The Great White Pelican is indeed one of the most interesting birds in the avian species. It is capable of the feats of multiple birds, such as extended flight, and even swimming. However, the characteristic that makes this bird unique is the fact that it has a “gular pouch” within it’s beak. However, before I talk about the pouch, I’d like to talk about the flight of the Pelican.
The wingspan of the Great White Pelican ranges from 7 to 12 feet, rivaling that of albatrosses. Males are bulky at 20 to 33 pounds, while the females are smaller at 12 to 20 pounds. Regardless of their weight, the Great White Pelicans fly very well and efficiently by tucking their neck in and extending their beaks forward to produce the most thrust. Furthermore, the pelicans fly in a “v-formation” often, in order to reduce the group’s drag.
They are even able to take off from the water! This feat is difficult for such a heavy bird. Since they are large, they require a large amount of speed to lift themselves over the water and into the air.
Once in the air, however, it is easy to see their skill. These proficient flyers often fly in groups as well – as seen on this great video (0:45). As shown in that video, they work to support each other, even while flying. This brings me to explaining said support system. As shown in that video, the Pelicans are able to stay mobile even on a shortage of food; they can fly from one coastal nest to another in search of the largest stores of fish.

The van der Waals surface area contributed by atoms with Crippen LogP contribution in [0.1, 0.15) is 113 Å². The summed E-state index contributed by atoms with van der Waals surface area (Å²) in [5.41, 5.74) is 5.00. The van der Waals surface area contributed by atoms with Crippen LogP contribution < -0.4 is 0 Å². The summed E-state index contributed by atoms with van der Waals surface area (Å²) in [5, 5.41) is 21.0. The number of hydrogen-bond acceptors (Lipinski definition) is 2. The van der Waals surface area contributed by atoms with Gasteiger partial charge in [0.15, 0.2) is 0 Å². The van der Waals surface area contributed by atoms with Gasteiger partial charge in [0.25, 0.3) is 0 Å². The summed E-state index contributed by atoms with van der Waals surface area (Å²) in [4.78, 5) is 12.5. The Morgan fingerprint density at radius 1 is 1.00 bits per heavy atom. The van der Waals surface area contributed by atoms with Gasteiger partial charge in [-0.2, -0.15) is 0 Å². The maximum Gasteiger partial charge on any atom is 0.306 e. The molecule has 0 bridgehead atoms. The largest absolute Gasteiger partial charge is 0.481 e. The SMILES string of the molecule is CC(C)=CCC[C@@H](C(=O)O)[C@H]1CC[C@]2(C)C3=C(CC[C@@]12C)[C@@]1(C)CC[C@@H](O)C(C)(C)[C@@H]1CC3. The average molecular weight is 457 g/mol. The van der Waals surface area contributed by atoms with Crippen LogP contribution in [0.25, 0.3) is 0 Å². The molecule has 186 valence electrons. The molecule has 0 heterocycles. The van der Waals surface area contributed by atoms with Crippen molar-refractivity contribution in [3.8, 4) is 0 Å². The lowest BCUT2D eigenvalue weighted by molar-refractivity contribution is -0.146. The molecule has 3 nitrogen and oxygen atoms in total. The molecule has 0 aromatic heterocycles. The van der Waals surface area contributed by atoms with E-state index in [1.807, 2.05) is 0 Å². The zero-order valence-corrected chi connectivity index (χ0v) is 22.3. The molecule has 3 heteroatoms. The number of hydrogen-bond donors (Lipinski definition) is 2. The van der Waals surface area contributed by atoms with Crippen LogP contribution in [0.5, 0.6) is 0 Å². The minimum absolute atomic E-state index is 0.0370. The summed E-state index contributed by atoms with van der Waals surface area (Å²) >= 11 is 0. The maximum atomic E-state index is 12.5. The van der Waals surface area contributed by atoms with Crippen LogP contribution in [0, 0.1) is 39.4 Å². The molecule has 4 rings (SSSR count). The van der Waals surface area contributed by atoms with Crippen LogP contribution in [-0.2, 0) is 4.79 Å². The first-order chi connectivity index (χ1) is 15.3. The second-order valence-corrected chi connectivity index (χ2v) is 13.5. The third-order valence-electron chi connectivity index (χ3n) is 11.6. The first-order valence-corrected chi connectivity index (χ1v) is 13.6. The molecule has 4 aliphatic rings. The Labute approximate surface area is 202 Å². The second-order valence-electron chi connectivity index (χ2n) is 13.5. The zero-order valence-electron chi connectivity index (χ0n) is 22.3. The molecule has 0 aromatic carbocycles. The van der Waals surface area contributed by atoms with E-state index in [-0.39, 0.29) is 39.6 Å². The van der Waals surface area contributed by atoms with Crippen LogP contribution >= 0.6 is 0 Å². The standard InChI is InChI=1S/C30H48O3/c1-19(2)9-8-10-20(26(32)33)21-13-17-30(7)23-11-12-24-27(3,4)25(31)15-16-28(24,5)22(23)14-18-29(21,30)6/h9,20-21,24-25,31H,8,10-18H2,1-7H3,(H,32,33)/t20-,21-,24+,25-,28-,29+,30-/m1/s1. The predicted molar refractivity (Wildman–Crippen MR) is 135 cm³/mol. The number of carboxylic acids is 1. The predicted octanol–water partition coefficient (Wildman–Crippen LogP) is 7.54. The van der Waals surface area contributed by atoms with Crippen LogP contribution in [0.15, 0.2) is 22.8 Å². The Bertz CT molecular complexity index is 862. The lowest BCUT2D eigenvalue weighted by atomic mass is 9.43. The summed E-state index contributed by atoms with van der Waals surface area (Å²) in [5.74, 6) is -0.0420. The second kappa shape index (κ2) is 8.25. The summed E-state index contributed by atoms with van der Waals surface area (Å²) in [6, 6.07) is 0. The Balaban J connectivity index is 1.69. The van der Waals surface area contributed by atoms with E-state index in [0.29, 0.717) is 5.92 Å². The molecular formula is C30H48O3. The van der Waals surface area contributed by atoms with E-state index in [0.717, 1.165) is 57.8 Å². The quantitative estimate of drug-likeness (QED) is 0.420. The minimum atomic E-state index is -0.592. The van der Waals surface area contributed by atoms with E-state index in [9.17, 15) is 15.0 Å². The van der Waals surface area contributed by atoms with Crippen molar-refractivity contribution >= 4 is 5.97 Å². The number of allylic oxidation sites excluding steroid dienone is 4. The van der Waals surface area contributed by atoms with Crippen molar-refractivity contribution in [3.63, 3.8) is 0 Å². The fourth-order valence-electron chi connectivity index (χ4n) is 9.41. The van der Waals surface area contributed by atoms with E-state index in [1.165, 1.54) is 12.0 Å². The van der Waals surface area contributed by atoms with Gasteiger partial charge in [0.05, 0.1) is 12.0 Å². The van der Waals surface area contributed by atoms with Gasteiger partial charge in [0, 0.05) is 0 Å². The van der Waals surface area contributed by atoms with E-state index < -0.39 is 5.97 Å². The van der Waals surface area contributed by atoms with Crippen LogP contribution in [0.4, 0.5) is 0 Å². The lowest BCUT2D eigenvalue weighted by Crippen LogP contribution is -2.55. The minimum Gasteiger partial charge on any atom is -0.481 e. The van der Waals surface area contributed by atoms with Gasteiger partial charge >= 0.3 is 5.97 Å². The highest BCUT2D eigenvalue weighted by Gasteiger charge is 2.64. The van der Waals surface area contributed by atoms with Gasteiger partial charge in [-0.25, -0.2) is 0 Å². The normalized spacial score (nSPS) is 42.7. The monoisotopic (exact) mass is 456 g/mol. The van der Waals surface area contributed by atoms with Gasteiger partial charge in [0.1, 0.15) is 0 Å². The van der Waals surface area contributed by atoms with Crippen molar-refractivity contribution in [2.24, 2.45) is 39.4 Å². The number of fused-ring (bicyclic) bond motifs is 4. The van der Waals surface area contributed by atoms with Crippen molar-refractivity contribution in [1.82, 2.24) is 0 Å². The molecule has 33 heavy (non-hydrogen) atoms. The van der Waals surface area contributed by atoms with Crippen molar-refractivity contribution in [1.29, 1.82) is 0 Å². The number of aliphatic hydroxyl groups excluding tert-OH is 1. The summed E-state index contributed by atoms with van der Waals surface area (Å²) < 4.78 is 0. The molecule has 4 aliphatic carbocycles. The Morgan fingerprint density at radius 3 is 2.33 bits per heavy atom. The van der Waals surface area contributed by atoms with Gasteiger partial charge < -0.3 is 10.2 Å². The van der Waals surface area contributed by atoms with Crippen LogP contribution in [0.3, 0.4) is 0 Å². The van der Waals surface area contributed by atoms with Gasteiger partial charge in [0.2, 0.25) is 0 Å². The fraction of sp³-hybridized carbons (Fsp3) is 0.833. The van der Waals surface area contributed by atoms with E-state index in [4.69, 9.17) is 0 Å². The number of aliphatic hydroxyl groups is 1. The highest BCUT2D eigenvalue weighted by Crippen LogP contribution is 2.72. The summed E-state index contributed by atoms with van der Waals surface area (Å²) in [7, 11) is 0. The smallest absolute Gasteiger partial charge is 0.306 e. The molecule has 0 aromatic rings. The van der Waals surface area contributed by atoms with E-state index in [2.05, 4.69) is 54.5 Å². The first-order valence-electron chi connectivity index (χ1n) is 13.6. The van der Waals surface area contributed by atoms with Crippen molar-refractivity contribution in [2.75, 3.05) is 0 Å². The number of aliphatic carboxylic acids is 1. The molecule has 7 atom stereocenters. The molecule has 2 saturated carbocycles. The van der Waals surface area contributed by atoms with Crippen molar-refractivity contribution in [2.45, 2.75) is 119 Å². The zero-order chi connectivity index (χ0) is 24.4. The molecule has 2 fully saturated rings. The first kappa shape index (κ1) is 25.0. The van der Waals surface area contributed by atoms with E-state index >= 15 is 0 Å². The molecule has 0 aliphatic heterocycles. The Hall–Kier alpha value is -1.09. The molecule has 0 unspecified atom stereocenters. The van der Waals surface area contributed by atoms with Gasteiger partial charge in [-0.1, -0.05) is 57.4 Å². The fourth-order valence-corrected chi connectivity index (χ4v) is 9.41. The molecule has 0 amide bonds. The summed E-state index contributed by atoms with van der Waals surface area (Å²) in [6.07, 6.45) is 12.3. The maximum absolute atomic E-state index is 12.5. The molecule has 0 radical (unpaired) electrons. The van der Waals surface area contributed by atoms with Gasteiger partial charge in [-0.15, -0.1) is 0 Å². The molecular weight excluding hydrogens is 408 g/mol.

However, there is not always food around. In this case, the birds will eat anything that will fit in their throats.
Their methods of doing this is through the use of pouches, which can, unbelievably but truthfully, hold 3 times the amount that their stomach can – about 3 gallons compared to the stomach’s 1 gallon. With that much weight, can a pelican still fly? The answer to that question is “no”. The pelican would be unable to accurately fly, since it requires the extension of it’s neck to move the leftover food into the esophagus, but requires the neck to be compressed to fly. However, even with these limitations, the pelican is still a very unique avian to study.
Engineers today look at birds and insects that display unique attributes or aerodynamic ability, but even a bird as awkward looking as the pelican can be useful – while in air or on ground. Thinking practically, the pelican’s versatility with the water, if replicated, can be used to explore sea and coastal life. This can offer uses such as under-sea exploration, documentation of a ship’s travels and could even offer a coast guard aid for rescue operations. The gular pouch is particularly interesting because it could be used to retrieve different specimen for study. If combined with the sea-exploration, it could be used as an amphibious device that is capable of viewing things that we are unable to see undersea, then take those things, and bring them back to a laboratory that may be waiting on the coast. Quick, efficient, and helpful. Creating a mechanical version of the Great White Pelican may indeed be difficult; a machine that can carry multiple gallons, it’s own body weight and oppose gravity would be an immense achievement. However, the amount of good that would come out of it certainly makes the strange bird a worthwhile challenge to recreate.